A well-regulated body temperature will make you feel more energetic while exercising. Water also helps keep your joints and muscles lubricated, thus preventing cramps and sprains.
8. Promotes Healthy Skin
Water keeps the body well hydrated and improves the capillary blood flow, which promotes a healthy and young-looking skin. It helps to replenish skin tissues, moisturizes the skin, and increases its elasticity.
9. Relieves Hangover
Drinking water is a simple yet effective way to get rid of a hangover.
Being a diuretic, alcohol causes you to pass more urine. Therefore, it can contribute to dehydration. Water helps rehydrate the body and speed up recovery.
Hangovers are not really a result of dehydration. However, it is known to add to symptoms such as dry mouth, fatigue, thirst, and headache. All you need to do in order to avoid dehydration is drink enough water. For example, you can have a glass of water (or any other nonalcoholic fluid) between alcoholic drinks.
It is recommended to have 16 oz to 20 oz of water at night before going to bed when you have had too much to drink.
10. Beats Bad Breath
Bad breath indicates that you may not be drinking enough water!
Water keeps your mouth moist and washes away food particles and bacteria. Moreover, it dilutes the smelly compounds created by oral bacteria.
Rinsing with water or drinking a glass of water has a significant effect on morning bad breath.
So, drink sufficient water and don’t forget to rinse your mouth, especially after having a meal or snack to control bad breath. This will also help remove bacteria and food debris stuck between the teeth and gum line.
You must exert necessary efforts to ensure adequate water intake.
However, it is important to make sure that the water you drink is clean and filtered. Increasing the consumption of other fluids as well as fruits and vegetables that are high in water content also helps.
- Aoki K, Nakao A, Adachi T, Matsui Y, Miyakawa S. Pilot study: Effects of drinking hydrogen-rich water on muscle fatigue caused by acute exercise in elite athletes. Medical Gas Research. https://www.ncbi.nlm.nih.gov/pmc/articles/PMC3395574/. Published July 12, 2012.
- Pross N, Demazières A, Girard N, et al. Effects of Changes in Water Intake on Mood of High and Low Drinkers. PLOS ONE- A Peer Reviewed , Open Access Journal. https://www.ncbi.nlm.nih.gov/pmc/articles/PMC3984246/. Published April 11, 2014.
- Spigt MG, Kuijper EC, Schayck CP, et al. Increasing the daily water intake for the prophylactic treatment of headache: a pilot trial. Current neurology and neuroscience reports. https://www.ncbi.nlm.nih.gov/pubmed/16128874. Published September 2005.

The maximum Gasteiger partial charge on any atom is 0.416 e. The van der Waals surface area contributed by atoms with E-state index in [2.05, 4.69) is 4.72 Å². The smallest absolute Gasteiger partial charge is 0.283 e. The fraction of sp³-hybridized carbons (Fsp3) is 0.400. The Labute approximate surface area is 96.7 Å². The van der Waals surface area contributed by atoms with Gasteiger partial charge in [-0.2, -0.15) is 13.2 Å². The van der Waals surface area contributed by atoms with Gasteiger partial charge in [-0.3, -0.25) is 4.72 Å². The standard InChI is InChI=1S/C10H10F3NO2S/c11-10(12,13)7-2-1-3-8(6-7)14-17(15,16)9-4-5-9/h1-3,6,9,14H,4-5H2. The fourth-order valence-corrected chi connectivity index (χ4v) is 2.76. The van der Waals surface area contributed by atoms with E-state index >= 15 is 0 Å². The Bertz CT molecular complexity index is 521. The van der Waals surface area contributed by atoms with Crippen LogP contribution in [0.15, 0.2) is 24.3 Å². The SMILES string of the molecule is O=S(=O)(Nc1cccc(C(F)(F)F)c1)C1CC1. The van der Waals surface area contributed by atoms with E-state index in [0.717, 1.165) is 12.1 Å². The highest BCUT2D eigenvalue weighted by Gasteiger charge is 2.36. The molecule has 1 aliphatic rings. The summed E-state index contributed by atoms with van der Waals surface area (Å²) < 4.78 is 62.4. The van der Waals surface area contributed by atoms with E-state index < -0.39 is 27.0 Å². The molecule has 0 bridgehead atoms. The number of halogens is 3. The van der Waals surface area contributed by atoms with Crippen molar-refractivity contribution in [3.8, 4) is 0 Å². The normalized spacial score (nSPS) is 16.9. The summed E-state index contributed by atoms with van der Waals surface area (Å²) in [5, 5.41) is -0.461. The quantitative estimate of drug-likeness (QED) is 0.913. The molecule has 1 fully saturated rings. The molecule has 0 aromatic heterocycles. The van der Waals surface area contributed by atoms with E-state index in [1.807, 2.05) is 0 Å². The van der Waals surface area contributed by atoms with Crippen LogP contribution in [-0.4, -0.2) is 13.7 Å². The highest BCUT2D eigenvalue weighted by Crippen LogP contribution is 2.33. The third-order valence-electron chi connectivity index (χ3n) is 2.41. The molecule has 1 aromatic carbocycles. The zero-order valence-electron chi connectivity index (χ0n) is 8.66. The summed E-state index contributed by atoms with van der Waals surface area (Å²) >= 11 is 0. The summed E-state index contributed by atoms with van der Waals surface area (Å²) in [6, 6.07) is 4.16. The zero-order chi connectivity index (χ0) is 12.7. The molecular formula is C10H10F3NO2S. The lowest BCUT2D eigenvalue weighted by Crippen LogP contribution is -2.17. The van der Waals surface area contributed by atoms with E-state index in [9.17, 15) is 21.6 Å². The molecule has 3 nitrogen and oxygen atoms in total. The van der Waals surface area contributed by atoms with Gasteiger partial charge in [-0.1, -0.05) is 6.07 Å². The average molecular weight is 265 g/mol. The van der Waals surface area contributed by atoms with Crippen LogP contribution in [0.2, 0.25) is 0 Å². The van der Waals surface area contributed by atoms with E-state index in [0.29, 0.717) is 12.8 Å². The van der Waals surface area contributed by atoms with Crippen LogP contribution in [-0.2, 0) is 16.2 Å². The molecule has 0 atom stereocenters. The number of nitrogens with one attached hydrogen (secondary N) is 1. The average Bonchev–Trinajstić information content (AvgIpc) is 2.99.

- Arnaud MJ. Mild dehydration: a risk factor of constipation? Current neurology and neuroscience reports. https://www.ncbi.nlm.nih.gov/pubmed/14681719. Published December 2003.
- Popkin BM, D’Anci KE, Rosenberg IH. Water, Hydration and Health – PubMed Central (PMC). HHS Public Access. https://www.ncbi.nlm.nih.gov/pmc/articles/PMC2908954/#!po=42.3913. Published August 2010
- Handbook Te. Pre-meal water consumption for weight loss. Current neurology and neuroscience reports. https://www.ncbi.nlm.nih.gov/pubmed/23826600. Published July 2013.
- Stookey JD, Constant F, Popkin BM, Gardner CD. Drinking water is associated with weight loss in overweight dieting women independent of diet and activity. Current neurology and neuroscience reports. https://www.ncbi.nlm.nih.gov/pubmed/18787524. Published November 2008.
- Tate DF, Turner-McGriev Gy, Lyons E, et al. Replacing caloric beverages with water or diet beverages beverages for weight loss in adults: main results of the Choose Healthy Options Consciously Everyday (CHOICE) randomized clinical trial1,2,3,4. The American Journal of Clinical Nutrition. https://www.ncbi.nlm.nih.gov/pmc/articles/PMC3632875/. Published February 1, 2012.
- Sawka MN, Latzka WA, Matott RP, Montain SJ. Hydration effects on temperature regulation. Current neurology and neuroscience reports. https://www.ncbi.nlm.nih.gov/pubmed/9694412. Published June 1998.
- Palma L, Marques LT, Rodrigues LM. Dietary water affects human skin hydration and biomechanics. Dovepress- Open access to scientific and medical research. https://www.ncbi.nlm.nih.gov/pmc/articles/PMC4529263/. Published August 3, 2015.
- Hobson RM, Maughan RJ. Hydration status and the diuretic action of a small dose of alcohol. Current neurology and neuroscience reports. https://www.ncbi.nlm.nih.gov/pubmed/20497950. Published 2010.
- Eisenhofer G, Johnson RH. Effect of ethanol ingestion on plasma vasopressin and water balance in humans. Current neurology and neuroscience reports. https://www.ncbi.nlm.nih.gov/pubmed/7081477. Published May 1982.
- Van E, Slot DE, Bakker EW, Van GA. The effect of water on morning bad breath: a randomized clinical trial. Current neurology and neuroscience reports. https://www.ncbi.nlm.nih.gov/pubmed/26081039. Published May 2016.